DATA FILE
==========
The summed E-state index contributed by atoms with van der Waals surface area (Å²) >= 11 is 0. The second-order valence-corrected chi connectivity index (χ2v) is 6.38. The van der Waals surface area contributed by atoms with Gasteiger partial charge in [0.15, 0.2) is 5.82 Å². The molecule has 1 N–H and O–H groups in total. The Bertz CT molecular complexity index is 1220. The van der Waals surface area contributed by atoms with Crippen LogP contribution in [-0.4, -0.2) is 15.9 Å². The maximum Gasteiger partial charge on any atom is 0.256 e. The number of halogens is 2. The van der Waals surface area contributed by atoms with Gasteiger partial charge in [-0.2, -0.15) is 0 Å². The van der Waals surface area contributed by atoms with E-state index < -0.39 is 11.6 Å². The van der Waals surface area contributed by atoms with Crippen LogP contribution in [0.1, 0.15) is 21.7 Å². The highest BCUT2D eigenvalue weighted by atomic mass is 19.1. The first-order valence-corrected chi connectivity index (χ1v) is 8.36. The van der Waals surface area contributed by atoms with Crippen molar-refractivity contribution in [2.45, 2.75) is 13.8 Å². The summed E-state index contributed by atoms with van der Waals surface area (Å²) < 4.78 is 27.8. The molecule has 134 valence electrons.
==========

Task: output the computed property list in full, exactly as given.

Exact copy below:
The summed E-state index contributed by atoms with van der Waals surface area (Å²) >= 11 is 0. The second-order valence-corrected chi connectivity index (χ2v) is 6.38. The van der Waals surface area contributed by atoms with Gasteiger partial charge in [0.15, 0.2) is 5.82 Å². The molecule has 1 N–H and O–H groups in total. The Bertz CT molecular complexity index is 1220. The van der Waals surface area contributed by atoms with Crippen LogP contribution in [-0.4, -0.2) is 15.9 Å². The maximum Gasteiger partial charge on any atom is 0.256 e. The number of halogens is 2. The van der Waals surface area contributed by atoms with Gasteiger partial charge in [-0.2, -0.15) is 0 Å². The van der Waals surface area contributed by atoms with E-state index < -0.39 is 11.6 Å². The van der Waals surface area contributed by atoms with Crippen LogP contribution in [0.1, 0.15) is 21.7 Å². The highest BCUT2D eigenvalue weighted by atomic mass is 19.1. The first-order valence-corrected chi connectivity index (χ1v) is 8.36. The van der Waals surface area contributed by atoms with Crippen molar-refractivity contribution in [2.45, 2.75) is 13.8 Å². The summed E-state index contributed by atoms with van der Waals surface area (Å²) < 4.78 is 27.8. The molecule has 134 valence electrons.